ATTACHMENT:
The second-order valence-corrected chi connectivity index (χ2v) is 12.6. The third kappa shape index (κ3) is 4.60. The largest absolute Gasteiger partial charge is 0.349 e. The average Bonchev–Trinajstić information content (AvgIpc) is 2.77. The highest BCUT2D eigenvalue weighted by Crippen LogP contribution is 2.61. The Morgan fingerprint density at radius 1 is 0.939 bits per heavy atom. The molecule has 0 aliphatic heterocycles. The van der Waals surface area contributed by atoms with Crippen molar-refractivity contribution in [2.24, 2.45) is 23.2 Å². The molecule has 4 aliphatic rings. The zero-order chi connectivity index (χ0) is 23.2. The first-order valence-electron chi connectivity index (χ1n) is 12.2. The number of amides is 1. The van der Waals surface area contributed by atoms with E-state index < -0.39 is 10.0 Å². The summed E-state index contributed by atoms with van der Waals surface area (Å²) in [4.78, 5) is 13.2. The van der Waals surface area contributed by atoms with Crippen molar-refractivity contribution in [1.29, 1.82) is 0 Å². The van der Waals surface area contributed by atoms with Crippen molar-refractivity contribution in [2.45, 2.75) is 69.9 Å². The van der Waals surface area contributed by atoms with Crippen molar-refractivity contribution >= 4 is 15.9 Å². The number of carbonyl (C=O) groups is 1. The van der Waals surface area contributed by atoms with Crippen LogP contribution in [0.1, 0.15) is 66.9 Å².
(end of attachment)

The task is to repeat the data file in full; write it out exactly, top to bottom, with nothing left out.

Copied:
The second-order valence-corrected chi connectivity index (χ2v) is 12.6. The third kappa shape index (κ3) is 4.60. The largest absolute Gasteiger partial charge is 0.349 e. The average Bonchev–Trinajstić information content (AvgIpc) is 2.77. The highest BCUT2D eigenvalue weighted by Crippen LogP contribution is 2.61. The Morgan fingerprint density at radius 1 is 0.939 bits per heavy atom. The molecule has 0 aliphatic heterocycles. The van der Waals surface area contributed by atoms with Crippen molar-refractivity contribution in [2.24, 2.45) is 23.2 Å². The molecule has 4 aliphatic rings. The zero-order chi connectivity index (χ0) is 23.2. The first-order valence-electron chi connectivity index (χ1n) is 12.2. The number of amides is 1. The van der Waals surface area contributed by atoms with E-state index < -0.39 is 10.0 Å². The summed E-state index contributed by atoms with van der Waals surface area (Å²) in [4.78, 5) is 13.2. The van der Waals surface area contributed by atoms with Crippen molar-refractivity contribution in [1.29, 1.82) is 0 Å². The van der Waals surface area contributed by atoms with Crippen molar-refractivity contribution in [2.45, 2.75) is 69.9 Å². The van der Waals surface area contributed by atoms with Crippen molar-refractivity contribution >= 4 is 15.9 Å². The number of carbonyl (C=O) groups is 1. The van der Waals surface area contributed by atoms with Crippen LogP contribution in [0.1, 0.15) is 66.9 Å².